Structurally the film is elegantly simple. The first half sees the various factions arrive at the eponymous inn, a remote outpost on the Tartar frontier, a rocky desert landscape bordered by tall, forested mountains. The eunuch in charge of the nation's secret police has had a prominent general killed and exiles his family to the edge of the Empire, hoping to flush out any pro-general elements. Arriving at the inn in turn are the bad guys, a wandering swordsman, the owner of the inn, and a heroic brother and sister (the girl in disguise as a boy). As each arrives, the villains try various subterfuges to draw them into a fight or poison them, while pretending to be friendly. At night, the villains attempt a sneak attack on their rooms, in a sequence very similar to one in Hu's previous film, Come Drink With Me. At exactly the halfway mark of the film, 55 minutes in, one day and night has passed and all masks are lifted: the heroes have recognized each other and joined forces and will attempt to rescue the general's family.
The second half of the film spreads over two days and one night. The first day, the family arrives and the heroes defend them and the inn against enemy attack. This is built around two action sequences, one with the sister fighting a band of soldiers, the other with the wandering swordsman taking on an even bigger band and facing off against the local bad guy in charge. That night, the heroes are reinforced by a small group of soldiers from a nearby outpost and a pair of brothers who defect from the eunuch's forces. The second day is a chase sequence, as the heroes flee the inn and make their way through a mountain pass to safety. They're surrounded by the bad guys and ultimately face off against the eunuch himself, joining forces to defeat him (as much by using his asthma against him as their own skill - this may be lost in the translation, but I wonder if the asthma is a side effect of his extreme kung fu skills).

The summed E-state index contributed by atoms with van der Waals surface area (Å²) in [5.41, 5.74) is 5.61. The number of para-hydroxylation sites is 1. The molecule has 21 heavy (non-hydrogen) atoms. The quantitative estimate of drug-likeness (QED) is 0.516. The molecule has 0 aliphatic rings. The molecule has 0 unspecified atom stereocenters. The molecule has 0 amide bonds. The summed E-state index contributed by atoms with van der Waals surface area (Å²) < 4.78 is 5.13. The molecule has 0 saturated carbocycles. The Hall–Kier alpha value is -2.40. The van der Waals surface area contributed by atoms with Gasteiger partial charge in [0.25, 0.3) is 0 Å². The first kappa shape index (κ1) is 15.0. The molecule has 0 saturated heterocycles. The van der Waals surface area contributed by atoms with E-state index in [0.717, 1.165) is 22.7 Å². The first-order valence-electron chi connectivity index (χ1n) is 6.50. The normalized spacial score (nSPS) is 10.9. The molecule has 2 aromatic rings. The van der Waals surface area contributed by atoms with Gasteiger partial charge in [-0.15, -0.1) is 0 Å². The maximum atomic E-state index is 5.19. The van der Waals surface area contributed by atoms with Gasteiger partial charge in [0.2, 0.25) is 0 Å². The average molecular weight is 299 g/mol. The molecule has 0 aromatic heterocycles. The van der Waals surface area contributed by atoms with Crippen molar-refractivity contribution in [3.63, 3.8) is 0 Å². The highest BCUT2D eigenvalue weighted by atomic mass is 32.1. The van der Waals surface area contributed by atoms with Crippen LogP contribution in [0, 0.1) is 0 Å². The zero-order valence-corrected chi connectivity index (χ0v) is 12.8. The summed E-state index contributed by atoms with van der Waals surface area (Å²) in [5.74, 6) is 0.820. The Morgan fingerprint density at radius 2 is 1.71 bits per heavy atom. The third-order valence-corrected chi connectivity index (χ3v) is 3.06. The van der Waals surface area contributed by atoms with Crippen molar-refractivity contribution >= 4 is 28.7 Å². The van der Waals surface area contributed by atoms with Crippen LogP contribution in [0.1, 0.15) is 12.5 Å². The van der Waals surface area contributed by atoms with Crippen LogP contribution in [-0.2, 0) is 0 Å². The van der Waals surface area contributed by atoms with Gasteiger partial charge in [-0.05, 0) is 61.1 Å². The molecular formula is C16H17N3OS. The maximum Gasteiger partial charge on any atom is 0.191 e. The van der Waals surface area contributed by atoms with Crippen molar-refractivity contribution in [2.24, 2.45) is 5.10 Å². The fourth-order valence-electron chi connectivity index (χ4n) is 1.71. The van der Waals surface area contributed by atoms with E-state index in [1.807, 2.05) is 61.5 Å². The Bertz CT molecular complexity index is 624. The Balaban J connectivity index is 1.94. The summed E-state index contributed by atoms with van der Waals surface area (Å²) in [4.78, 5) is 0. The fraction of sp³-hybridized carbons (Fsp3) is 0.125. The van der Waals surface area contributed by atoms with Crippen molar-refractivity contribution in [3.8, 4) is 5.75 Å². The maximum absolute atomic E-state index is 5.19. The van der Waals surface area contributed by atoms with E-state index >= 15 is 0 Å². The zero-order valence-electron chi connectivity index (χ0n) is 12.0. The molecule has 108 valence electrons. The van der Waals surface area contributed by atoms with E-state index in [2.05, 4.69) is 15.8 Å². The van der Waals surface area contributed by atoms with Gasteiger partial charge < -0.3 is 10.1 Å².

As in Stagecoach, character is revealed along the way, as much through gesture as dialogue. It's revealed that the heroes are all connected: the wandering swordsman, Hsiao, played by Shih Jun, who looks like a slightly less ghostly version of the villain in Come Drink With Me, white-robed and equipped with an umbrella (Wong Fei-hung style - identifying him as a good guy), is an old friend of the innkeeper, who was a lieutenant under the executed general and who also served with the father of the two siblings. The sister falls in love with Hsiao, though this is only apparent in the looks she gives him at certain key points. The two brothers have their own grudge against the eunuch. The eunuch doesn't get much screen time, appearing first in silhouette as his retinue slowly makes its way to the inn, but Hu always accompanies his appearances with a wildly atonal brass blare, which builds from a simple fanfare to an actual theme as we see him up close for the first time. The film isn't thematically deep, but the characters are individualized enough to become iconic rather than merely generic.